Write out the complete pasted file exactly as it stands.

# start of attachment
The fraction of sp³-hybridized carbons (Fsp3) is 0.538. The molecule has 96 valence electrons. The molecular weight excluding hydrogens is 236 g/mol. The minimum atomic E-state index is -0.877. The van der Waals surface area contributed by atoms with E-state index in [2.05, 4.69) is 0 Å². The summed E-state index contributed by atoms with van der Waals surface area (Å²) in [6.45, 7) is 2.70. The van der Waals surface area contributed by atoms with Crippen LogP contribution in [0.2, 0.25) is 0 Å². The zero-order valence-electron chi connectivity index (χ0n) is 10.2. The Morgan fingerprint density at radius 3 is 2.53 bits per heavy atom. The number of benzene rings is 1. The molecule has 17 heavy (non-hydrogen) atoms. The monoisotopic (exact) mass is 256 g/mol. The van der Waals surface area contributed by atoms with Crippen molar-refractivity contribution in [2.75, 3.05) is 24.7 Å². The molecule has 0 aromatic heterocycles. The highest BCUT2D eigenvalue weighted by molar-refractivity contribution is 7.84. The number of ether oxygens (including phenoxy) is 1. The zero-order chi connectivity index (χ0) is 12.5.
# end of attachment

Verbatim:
The fraction of sp³-hybridized carbons (Fsp3) is 0.538. The molecule has 96 valence electrons. The molecular weight excluding hydrogens is 236 g/mol. The minimum atomic E-state index is -0.877. The van der Waals surface area contributed by atoms with E-state index in [2.05, 4.69) is 0 Å². The summed E-state index contributed by atoms with van der Waals surface area (Å²) in [6.45, 7) is 2.70. The van der Waals surface area contributed by atoms with Crippen LogP contribution in [0.2, 0.25) is 0 Å². The zero-order valence-electron chi connectivity index (χ0n) is 10.2. The Morgan fingerprint density at radius 3 is 2.53 bits per heavy atom. The number of benzene rings is 1. The molecule has 17 heavy (non-hydrogen) atoms. The monoisotopic (exact) mass is 256 g/mol. The van der Waals surface area contributed by atoms with Crippen molar-refractivity contribution in [2.75, 3.05) is 24.7 Å². The molecule has 0 aromatic heterocycles. The highest BCUT2D eigenvalue weighted by molar-refractivity contribution is 7.84. The number of ether oxygens (including phenoxy) is 1. The zero-order chi connectivity index (χ0) is 12.5.